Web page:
A Catholic Brain Trust
Because I spend quite a bit of my working life talking and thinking about the Catholic intellectual tradition, I was more than a little humbled to read Patrick Hayes’ excellent new book, A Catholic Brain Trust, which is the history of the Catholic Commission on Intellectual and Cultural Affairs (hereafter the CCICA) during its first twenty years of existence from 1945-1965. Who knew? Certainly not me. Yet this organization, which came into existence immediately after the end of the Second World War and was only finally disbanded in 2007, provided a forum where Catholic intellectual leaders, both lay and clerical, gathered regularly to try to engineer a distinctly Catholic influence on American public life. Hayes’ book discusses the founding of the Commission in considerable detail and tracks some of its principal interests. At first it is engaged in war relief and interested in the newly-forming United Nations, then—not surprisingly since John Courtney Murray was an early participant—takes up church and state issues, and later turns to the fall-out from John Tracy Ellis’s 1955 lecture on “American Catholic and the Intellectual Life.” It also was deeply involved in the plans for a New Catholic Encyclopedia and, towards the end of this very active two decades, with the Kirby Seminars, a venue for young Catholic scholars that in some ways anticipated current programs like Collegium. Hayes lays this all out very clearly and ends his book with a brief look at the later history and demise of the commission.
Don’t we still need this kind of organization? We periodically hear complaints about the “decline of the public intellectual” and see articles bemoaning the vacuum left by worthies like Reinhold Niebuhr or John Courtney Murray, but rarely appeals for associations of Catholic intellectuals along the lines of the CCICA. Of course we have some academic organizations of Catholics in theology, philosophy, scripture and canon law, but not the kind of marriage of theological, social, political and economic thought that marked the CCICA. The CCIA was an independent group that owed nothing formally to the bishops, though many clergy participated in it alongside lay scholars and, at least in its later stages, cultural icons like Tim Russert, John Noonan, Walker Percy and Annie Dillard. And here of course is where the Commission helped most with the issue of the public intellectual. Academic silos do not breed intellectuals, though they do produce a fair number of scholars. The mark of the intellectual is the capacity to bridge different realms in the service of public good, and this is the more likely to be aided by associations like the CCICA than the Catholic Theological Society of America (a favorite of mine though it is).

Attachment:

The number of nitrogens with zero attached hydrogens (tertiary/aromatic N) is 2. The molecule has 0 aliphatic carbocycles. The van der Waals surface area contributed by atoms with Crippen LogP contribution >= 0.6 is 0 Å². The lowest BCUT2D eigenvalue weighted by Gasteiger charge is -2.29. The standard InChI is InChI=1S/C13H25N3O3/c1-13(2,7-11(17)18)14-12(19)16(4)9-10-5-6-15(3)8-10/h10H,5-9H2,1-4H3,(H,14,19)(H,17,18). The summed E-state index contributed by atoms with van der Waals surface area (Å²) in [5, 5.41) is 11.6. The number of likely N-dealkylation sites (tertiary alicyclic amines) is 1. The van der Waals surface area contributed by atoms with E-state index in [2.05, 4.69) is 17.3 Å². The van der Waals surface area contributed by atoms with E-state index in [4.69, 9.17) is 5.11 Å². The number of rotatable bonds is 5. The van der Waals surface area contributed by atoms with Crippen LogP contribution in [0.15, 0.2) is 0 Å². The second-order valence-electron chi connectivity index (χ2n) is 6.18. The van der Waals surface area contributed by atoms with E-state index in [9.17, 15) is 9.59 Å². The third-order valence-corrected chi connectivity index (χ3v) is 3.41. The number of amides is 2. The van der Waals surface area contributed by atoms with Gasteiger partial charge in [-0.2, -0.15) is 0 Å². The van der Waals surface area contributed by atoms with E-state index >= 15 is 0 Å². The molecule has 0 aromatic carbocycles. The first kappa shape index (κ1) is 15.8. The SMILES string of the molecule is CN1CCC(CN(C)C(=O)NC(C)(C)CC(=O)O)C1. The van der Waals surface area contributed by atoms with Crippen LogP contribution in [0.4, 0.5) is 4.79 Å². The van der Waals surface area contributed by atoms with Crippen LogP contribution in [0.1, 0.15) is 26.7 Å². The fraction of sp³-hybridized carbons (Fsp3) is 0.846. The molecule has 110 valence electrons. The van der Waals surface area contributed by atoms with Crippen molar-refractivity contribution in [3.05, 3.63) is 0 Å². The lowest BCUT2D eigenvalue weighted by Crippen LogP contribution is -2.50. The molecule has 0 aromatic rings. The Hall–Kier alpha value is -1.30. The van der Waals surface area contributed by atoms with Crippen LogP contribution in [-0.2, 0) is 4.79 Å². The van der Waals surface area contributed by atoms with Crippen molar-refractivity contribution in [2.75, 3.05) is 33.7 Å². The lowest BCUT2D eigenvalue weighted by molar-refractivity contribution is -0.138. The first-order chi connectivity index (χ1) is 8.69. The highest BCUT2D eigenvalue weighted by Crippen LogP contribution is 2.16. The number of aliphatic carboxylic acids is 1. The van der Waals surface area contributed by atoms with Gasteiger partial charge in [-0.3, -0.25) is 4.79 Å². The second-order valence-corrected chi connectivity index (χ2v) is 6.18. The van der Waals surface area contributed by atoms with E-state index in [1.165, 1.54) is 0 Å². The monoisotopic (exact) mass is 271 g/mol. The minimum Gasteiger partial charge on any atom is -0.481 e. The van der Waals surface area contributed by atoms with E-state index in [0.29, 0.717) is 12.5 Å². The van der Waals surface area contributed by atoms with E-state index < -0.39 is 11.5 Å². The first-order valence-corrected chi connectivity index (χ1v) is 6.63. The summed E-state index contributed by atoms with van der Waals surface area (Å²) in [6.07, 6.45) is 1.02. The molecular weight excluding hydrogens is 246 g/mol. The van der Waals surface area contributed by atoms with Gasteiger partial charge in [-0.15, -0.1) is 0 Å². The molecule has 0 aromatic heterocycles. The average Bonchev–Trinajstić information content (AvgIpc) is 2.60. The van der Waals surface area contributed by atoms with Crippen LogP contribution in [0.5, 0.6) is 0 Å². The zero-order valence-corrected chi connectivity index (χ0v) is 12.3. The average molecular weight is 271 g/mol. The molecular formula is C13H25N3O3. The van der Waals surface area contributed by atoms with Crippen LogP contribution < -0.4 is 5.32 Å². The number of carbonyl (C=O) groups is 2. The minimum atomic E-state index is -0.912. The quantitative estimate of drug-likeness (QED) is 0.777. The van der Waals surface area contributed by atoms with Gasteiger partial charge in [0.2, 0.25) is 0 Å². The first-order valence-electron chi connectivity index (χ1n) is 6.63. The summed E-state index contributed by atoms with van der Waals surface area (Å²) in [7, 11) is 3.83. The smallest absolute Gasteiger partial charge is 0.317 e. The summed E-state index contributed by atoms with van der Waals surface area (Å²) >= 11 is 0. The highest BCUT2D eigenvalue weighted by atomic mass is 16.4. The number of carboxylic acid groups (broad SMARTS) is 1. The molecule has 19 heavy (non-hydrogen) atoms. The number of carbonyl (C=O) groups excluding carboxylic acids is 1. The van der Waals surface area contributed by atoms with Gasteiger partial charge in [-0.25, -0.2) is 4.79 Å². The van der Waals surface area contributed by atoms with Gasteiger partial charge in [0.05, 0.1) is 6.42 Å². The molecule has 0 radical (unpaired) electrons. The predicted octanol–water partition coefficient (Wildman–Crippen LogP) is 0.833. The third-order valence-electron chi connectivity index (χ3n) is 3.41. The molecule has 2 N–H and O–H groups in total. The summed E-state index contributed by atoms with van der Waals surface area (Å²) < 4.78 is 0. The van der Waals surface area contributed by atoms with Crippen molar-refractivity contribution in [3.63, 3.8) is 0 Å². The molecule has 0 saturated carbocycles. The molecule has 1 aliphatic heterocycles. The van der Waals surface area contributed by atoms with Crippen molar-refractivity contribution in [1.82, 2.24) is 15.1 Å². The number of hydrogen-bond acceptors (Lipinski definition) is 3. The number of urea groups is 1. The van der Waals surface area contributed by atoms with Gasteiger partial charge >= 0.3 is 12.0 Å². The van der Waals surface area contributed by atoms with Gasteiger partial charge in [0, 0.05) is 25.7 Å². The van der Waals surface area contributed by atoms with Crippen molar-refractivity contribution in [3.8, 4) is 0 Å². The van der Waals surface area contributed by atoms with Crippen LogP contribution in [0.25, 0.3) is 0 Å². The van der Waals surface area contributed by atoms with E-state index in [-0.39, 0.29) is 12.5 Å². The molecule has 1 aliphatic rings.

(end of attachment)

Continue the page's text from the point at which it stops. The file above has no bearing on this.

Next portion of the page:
What was it that led to the decline of the CCICA? This seems to have begun to happen after the watershed of Vatican II, though it continued in some form of existence until 2007. Hayes calls the Commission a “brain trust” and quotes favorably the notion that its work was “always done as a constellation of individuals holding to a core belief.” Could it be that the “core belief” isn’t there as solidly as it once was, or that it is harder to articulate the core belief in the years after Vatican II than it was before? Maybe the core belief was a phantasm in any case, at least taken for granted without scrutiny. Something certainly seemed to hold the Commission together in those earlier years, though Hayes shows that there was considerable disagreement and not a few shady maneuvers on the part of some of its members. But you don’t get the sense of an out-and-out ideological divide the way that Catholic intellectuals today would probably illustrate. What kind of joint endeavor on behalf of Catholic intellectual life could be accomplished today by Catholics from Commonweal and First Things? Perhaps the core belief has itself retreated so far into the hinterland of consciousness that retrieving it takes second or third place to the controversies of the day. And perhaps a worthy contribution of Catholic intellectual life might be to recover the core belief so that our differences can be expressed on the basis of at least some consent about fundamentals.
There’s a principle in ecumenical discussions that Ormond Rush has suggested retrieving for theological and ecclesiological discussions in the Church today. Don’t debate about your differences. Instead, show how each of your different positions is faithful to the apostolic faith. This seems to be some of what the “new wineskins” types are pressing for, exchange without entrenchment in ideological wrangling. Surely if the lion can lie down with the lamb, Concilium and Communio ought to be able to manage it. So maybe it’s time for the CCICA to be resurrected. It’s certainly curious that it seems to have gone out of existence just when we needed it the most.